Common vision brings together two moms on a mission
By Jennie Zeitler, Staff Writer
Patrick McCaffrey gave his life for his country in June 2004, while deployed to Iraq. His mother, Nadia, founded the Patrick McCaffrey Foundation to honor her son by helping veterans find resources to meet their needs for reintegration. The Foundation works to ensure that soldiers have a place to call home.
Eagle’s Nest was the vision of Melony Butler, military wife and Blue Star mother of three soldiers. That vision can be traced to a promise Butler made to her stepfather when she was 12 years old.
“He was a Vietnam veteran and I promised I would not let other veterans suffer by not having the resources they need to heal and find purpose,” Butler said.
The promise was reinforced after one of Butler’s sons returned from Iraq suffering from post-traumatic stress disorder PTSD, suicidal, and unable to find help.
Minnesota has the second highest suicide rate among veterans, according to Butler.
“One day he called me on his cell to say goodbye, and it was by the grace of God that my husband and his battle buddies found him,” said Butler. “The St. Cloud Veterans Affairs (VA) hospital told him they wouldn’t have space for him for 36 days, and to use outside resources.”
Butler spoke with retired Minnesota Adjutant General Larry Shellito, who told her to come back to him with a solution. That spurred Butler to obtain a degree in psychology, and helped form the vision for Eagle’s Nest.
“This will be soldiers helping soldiers and families helping families,” she said.
Butler was taking soldiers into her home and fielding phone calls asking how soon the facility would be open, when she called the St. Cloud VA and was referred to the McCaffrey Foundation.
McCaffrey and Butler joined forces this spring, and Eagle’s Nest is fast becoming a reality. “Nadia [McCaffrey] decided that we’re ‘Moms on a Mission,’” said Butler.
“More has been accomplished in the last 30 days than in the previous four years,” said Vietnam veteran Mike Weisser, now vice-president of the McCaffrey Foundation.
“Moms don’t take ‘no’ for an answer,” Butler said. “A mom’s determination is unstoppable.
Joining Butler as a “mom with a mission” is Gold Star mother Dorothy Sills, whose son was treated for PTSD at both the Minneapolis VA and the St. Cloud VA.
Two weeks after being discharged he died in a motorcycle accident. After two years of determined crusading, Sills’ and her son’s battle buddies’ efforts paid off when the accident was ruled “service related.”
“It is unheard of for a civilian accident to be ruled service related,” said Sills. “We believe he was having a flashback and was just ‘obeying orders’ by taking the ditch when he died.”
Weisser filed the paperwork registering the McCaffrey Foundation in Minnesota, as well as in California, where it was established. He is actively pursuing organizations and non-profit groups to support Eagle’s Nest.
“This community will give soldiers a place to heal with honor, to find everything they need to do that mentally, physically and spiritually. They will be shown how to find a productive purpose in their lives,” said Weisser.
PTSD often goes hand-in-hand with substance abuse. “The trust is often not there between the veteran and medical or other treatment resources, so the vet won’t obtain services,” said Butler. “Then too, the usual resources are often overloaded or unavailable. Then the veteran tends to self-medicate.”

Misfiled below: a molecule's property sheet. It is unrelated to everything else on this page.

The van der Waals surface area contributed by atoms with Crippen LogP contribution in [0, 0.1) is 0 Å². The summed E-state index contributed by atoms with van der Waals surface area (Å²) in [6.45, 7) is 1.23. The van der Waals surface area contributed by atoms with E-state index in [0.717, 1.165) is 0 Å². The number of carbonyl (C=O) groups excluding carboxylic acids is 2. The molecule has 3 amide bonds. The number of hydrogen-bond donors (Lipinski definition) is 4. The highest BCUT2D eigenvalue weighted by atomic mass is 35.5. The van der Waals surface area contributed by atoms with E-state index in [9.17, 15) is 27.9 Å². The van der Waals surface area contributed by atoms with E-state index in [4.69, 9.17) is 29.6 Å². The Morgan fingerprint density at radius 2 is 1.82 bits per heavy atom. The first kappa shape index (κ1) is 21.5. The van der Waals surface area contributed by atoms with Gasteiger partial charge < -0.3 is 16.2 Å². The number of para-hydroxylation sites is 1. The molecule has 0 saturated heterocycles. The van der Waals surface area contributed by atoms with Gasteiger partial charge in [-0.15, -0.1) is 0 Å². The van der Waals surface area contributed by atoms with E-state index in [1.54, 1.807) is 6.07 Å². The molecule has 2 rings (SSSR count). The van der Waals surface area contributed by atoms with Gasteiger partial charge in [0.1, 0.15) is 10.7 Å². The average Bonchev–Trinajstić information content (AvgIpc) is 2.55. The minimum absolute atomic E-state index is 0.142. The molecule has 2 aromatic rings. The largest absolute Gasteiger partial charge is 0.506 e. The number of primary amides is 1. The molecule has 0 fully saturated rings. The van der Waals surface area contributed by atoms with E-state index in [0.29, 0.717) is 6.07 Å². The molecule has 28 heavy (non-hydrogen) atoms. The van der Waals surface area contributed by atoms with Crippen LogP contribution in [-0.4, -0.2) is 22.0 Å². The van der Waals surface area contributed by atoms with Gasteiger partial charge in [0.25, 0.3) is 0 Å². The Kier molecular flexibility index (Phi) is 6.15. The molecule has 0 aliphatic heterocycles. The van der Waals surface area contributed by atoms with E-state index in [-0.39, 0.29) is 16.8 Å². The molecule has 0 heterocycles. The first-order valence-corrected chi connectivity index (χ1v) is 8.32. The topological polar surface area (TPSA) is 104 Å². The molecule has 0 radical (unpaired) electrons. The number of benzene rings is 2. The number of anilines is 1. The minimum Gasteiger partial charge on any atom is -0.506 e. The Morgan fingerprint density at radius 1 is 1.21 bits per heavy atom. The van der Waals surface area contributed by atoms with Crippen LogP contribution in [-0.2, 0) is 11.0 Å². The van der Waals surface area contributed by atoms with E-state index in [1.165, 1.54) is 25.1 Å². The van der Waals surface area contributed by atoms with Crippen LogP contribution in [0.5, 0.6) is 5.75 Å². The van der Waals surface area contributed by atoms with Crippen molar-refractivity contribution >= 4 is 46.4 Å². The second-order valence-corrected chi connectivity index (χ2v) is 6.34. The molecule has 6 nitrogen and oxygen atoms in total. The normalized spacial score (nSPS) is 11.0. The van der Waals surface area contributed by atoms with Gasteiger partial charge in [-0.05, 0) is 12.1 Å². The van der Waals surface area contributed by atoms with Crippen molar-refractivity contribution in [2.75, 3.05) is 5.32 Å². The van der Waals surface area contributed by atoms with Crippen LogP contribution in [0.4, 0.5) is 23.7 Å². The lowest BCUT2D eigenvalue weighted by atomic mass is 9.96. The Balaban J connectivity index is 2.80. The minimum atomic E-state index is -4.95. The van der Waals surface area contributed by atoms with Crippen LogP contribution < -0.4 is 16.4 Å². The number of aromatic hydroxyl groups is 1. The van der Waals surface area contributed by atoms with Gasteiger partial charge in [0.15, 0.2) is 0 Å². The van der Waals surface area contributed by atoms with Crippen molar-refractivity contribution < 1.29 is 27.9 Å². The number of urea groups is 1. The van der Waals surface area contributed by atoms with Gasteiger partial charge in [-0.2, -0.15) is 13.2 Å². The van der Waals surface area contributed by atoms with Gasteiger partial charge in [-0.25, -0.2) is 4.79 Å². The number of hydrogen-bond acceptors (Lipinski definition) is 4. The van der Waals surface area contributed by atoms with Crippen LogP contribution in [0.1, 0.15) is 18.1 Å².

What happens at Eagle’s Nest will remain completely confidential.
“We want to build that trust with veterans,” Butler said. “This is a place for soldiers to come and heal among their own.”
There are nine residential cottages currently on the property, and a number of service buildings. One of the first two buildings to open will be for vets suffering from substance abuse. The other will be transitional housing.
The stable will soon be filled with tack and 11 horses donated by vets and rodeo circuit riders from Minnesota, Montana and Texas. Therapists specializing in equine therapy will be donating their time.
Nadia’s passion is a self-sustaining organic garden. “Gardening to healing, giving the feeling of being useful and productive,” Butler said. The produce will feed residents and any surplus will be sold.
Farmers Veteran Coalition, based in California, will provide equipment, seed and instruction.
Courses will be offered for vets to obtain their General Educational Development (GED) test, as well as associate degree classes through a Minnesota State Colleges and University (MNSCU) institution.
There will be an industrial arts building where vets can learn a trade.
The chapel onsite will be used for nondenominational services given by visiting pastors. One of the very first items donated to Eagle’s Nest by a local family was an organ for the chapel.
“The bottom line is, we all need faith,” said Butler.
Cedar Hill Design Center in Texas has offered to refurbish one of the cottages into family suites.
“This is a national project, and we will accept vets from all over the country,” said Weisser. “No one will be turned away.”
“We hope to never again attend a funeral for another soldier who died because he or she did not have the resources to recover,” Sills said.
Eagle’s Nest will be hosting an “Extreme Home Makeover — Military Style” from June 22-24. Volunteers are asked to bring buckets, mops, rags, cleaning products and other materials necessary to clean two buildings. Also needed are tree and shrub trimming equipment and other lawn care supplies. Painters should bring brushes, rollers and any other materials. Plumbers are needed.
Blue Star mothers from around Minnesota will be serving a hearty meal each day about 1 p.m. for all volunteers.
Eagle’s Nest is located at 310 Highway 71 S., Sauk Centre, MN 56378.
For more information, contact Melony Butler at (218) 371-1570 or firstname.lastname@example.org or Mike Weisser at (760) 963-0352.